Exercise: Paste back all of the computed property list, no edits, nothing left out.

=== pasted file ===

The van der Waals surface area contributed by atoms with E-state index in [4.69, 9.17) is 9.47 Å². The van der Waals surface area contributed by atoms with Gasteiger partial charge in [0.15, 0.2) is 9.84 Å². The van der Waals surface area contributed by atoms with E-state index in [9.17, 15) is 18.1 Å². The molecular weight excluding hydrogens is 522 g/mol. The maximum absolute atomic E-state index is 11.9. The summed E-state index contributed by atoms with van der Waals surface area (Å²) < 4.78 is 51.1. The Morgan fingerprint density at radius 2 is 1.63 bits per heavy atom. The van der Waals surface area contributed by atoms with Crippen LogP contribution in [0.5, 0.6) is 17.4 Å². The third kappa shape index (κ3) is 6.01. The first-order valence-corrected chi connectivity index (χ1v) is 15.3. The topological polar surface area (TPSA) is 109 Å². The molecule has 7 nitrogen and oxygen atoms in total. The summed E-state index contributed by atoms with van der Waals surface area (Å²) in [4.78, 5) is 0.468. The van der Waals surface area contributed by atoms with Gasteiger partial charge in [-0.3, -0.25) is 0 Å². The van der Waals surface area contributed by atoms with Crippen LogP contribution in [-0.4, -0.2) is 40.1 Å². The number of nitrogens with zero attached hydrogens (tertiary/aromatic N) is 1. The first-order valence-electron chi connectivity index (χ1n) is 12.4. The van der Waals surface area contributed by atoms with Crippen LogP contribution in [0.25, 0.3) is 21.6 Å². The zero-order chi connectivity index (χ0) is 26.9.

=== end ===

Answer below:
The van der Waals surface area contributed by atoms with E-state index in [4.69, 9.17) is 9.47 Å². The van der Waals surface area contributed by atoms with Gasteiger partial charge in [0.15, 0.2) is 9.84 Å². The van der Waals surface area contributed by atoms with E-state index in [9.17, 15) is 18.1 Å². The molecular weight excluding hydrogens is 522 g/mol. The maximum absolute atomic E-state index is 11.9. The summed E-state index contributed by atoms with van der Waals surface area (Å²) < 4.78 is 51.1. The Morgan fingerprint density at radius 2 is 1.63 bits per heavy atom. The van der Waals surface area contributed by atoms with Crippen LogP contribution in [0.5, 0.6) is 17.4 Å². The third kappa shape index (κ3) is 6.01. The first-order valence-corrected chi connectivity index (χ1v) is 15.3. The topological polar surface area (TPSA) is 109 Å². The molecule has 7 nitrogen and oxygen atoms in total. The summed E-state index contributed by atoms with van der Waals surface area (Å²) in [4.78, 5) is 0.468. The van der Waals surface area contributed by atoms with Gasteiger partial charge in [-0.3, -0.25) is 0 Å². The van der Waals surface area contributed by atoms with Crippen LogP contribution in [-0.4, -0.2) is 40.1 Å². The number of nitrogens with zero attached hydrogens (tertiary/aromatic N) is 1. The first-order valence-electron chi connectivity index (χ1n) is 12.4. The van der Waals surface area contributed by atoms with Crippen LogP contribution in [0.25, 0.3) is 21.6 Å². The zero-order chi connectivity index (χ0) is 26.9.